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Cyber attacks: 7 key things businesses need to know

Just two days ago, the Saudi General Entertainment Authority, which organised last week’s Saudi National Day celebration, announced that it had been the victim of a cyber attack “from outside the Kingdom”.

This is just the latest in a spate of hacks, data breaches and other forms of cyber attack on Saudi Arabia and other countries in the Middle East. In fact, in April this year, the UAE telecom regulator revealed that it had foiled more than 1,000 cyber attacks on government and private websites this year.

All of these probably pale into comparison when one takes into account the May 2017 hack of Equifax, a consumer credit reporting agency – something that has since been dubbed one of the worst security breaches ever.

In the below article, Rick Holland, VP Strategy at Digital Shadows, discusses the seven lessons all companies can learn from such a breach.

The Equifax hack

Equifax experienced a data breach that occurred in mid-May 2017, was first discovered on 29 Jul 2017 and was publicly disclosed by the company on September 7, 2017.

The breach affected 143 million individuals in the United States, Canada and the United Kingdom. Immediately after the disclosure, Equifax faced widespread criticism from the media, researchers and customers.

There have also been allegations of insider trading and legal implications. In our paper, Equifax Breach: Lessons Learned for Your Organisations, we outline how the events surrounding the breach demonstrate several important learning points organisations can use to inform their own security posture.

Immediate consequences

The largest immediate impact to Equifax was loss of investor confidence; the share price dropped 34 per cent within eight days after the breach disclosure.

The company also risks revenue loss resulting from reduced business, especially considering customers’ loss of confidence in the company to secure data. As with all data breaches, Equifax will also incur financial losses through its responsive investigations and, likely, costs resulting from lawsuits.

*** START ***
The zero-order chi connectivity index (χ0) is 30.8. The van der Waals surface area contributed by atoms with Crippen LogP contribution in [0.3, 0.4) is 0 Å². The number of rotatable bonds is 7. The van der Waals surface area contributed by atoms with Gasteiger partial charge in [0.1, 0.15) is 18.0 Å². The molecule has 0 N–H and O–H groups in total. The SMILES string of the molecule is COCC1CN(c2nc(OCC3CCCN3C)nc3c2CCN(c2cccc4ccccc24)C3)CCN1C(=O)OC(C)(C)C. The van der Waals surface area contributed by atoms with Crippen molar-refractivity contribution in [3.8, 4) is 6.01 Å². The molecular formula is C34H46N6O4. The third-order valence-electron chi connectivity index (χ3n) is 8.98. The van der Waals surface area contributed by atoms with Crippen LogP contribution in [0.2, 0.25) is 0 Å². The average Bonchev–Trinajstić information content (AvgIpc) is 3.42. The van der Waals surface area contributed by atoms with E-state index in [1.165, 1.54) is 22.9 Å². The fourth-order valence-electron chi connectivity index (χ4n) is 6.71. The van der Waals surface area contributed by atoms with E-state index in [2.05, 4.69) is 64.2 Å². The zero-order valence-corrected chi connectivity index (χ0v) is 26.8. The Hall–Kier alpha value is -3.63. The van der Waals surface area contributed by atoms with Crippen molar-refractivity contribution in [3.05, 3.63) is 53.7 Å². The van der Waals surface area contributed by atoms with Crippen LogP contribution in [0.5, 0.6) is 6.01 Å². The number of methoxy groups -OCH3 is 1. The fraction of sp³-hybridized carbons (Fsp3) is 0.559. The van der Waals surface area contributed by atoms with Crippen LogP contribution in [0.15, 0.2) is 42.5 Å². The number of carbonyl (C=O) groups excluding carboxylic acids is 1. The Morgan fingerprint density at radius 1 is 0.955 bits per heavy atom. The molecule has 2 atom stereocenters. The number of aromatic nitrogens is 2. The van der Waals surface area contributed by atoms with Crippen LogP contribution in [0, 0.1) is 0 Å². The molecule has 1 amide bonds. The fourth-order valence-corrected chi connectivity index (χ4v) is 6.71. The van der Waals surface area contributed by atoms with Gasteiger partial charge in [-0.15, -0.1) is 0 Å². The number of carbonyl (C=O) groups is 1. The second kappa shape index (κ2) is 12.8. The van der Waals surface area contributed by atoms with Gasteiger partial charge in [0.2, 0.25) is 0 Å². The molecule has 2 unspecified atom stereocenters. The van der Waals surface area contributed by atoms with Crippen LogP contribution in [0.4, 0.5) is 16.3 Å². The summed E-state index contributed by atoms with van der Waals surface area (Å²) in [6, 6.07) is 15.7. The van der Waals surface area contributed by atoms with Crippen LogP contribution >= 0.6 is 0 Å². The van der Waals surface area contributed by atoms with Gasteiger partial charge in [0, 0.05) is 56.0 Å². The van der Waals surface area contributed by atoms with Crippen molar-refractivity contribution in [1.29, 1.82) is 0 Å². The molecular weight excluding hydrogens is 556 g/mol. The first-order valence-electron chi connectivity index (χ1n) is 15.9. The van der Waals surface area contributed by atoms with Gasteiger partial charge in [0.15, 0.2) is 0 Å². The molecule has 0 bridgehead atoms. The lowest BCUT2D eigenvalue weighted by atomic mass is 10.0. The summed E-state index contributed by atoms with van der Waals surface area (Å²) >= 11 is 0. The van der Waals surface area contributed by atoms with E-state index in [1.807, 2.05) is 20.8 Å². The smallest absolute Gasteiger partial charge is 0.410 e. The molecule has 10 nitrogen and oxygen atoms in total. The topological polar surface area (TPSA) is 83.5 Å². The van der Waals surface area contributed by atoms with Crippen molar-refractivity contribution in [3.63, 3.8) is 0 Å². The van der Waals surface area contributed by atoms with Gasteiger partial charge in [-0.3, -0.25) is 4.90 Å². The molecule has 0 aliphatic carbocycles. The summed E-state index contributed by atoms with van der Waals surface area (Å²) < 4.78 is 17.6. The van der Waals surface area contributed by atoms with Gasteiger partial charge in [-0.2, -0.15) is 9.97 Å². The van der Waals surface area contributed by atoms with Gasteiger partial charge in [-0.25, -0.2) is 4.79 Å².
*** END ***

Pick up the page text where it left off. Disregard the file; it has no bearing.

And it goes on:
Swift public criticism followed around Equifax’s security posture, its handling of the breach and the exposure of the sensitive customer data. Some employees have been accused of insider trading and others have reportedly left their positions, such as the chief security officer and chief information officer.

Reputational damage may have a mid- to long-term effect on the company’s revenue generation and a prolonged impact on its finances.

7 important strategies

The key lessons organisations can learn from this event are:

  1. Maintain an external view of your digital footprint to be aware of what an attacker can access, what is vulnerable to attack and what methods attackers are using against your sector.
  2. Establish and maintain a threat intelligence programme and act on the intelligence; Digital Shadows provided clients with multiple alerts about exploitation of the vulnerability that affected Equifax, prior to the intrusion.
  3. Implement and follow general cyber-security good practice measures, such as defense-in-depth and including vulnerability management. Plan as if an attacker will compromise your network and ensure your sensitive information will be protected.
  4. Assume a breach will occur and plan for this outcome. Ensure people, processes and strategy are in place in advance of it.
  5. Control knowledge of a breach to trusted individuals and prepare for announcements by analysing the possible consequences of decisions.
  6. Communicate clearly when a breach happens, stating the knowns and unknowns publicly. Speculation from media and researchers can damage reputation.
  7. Look for your compromised data online, to try to discern the attacker’s motive. Understanding whether the motive was financial gain may help mitigate against prolonged malicious activity.

Rick Holland, VP Strategy at Digital Shadows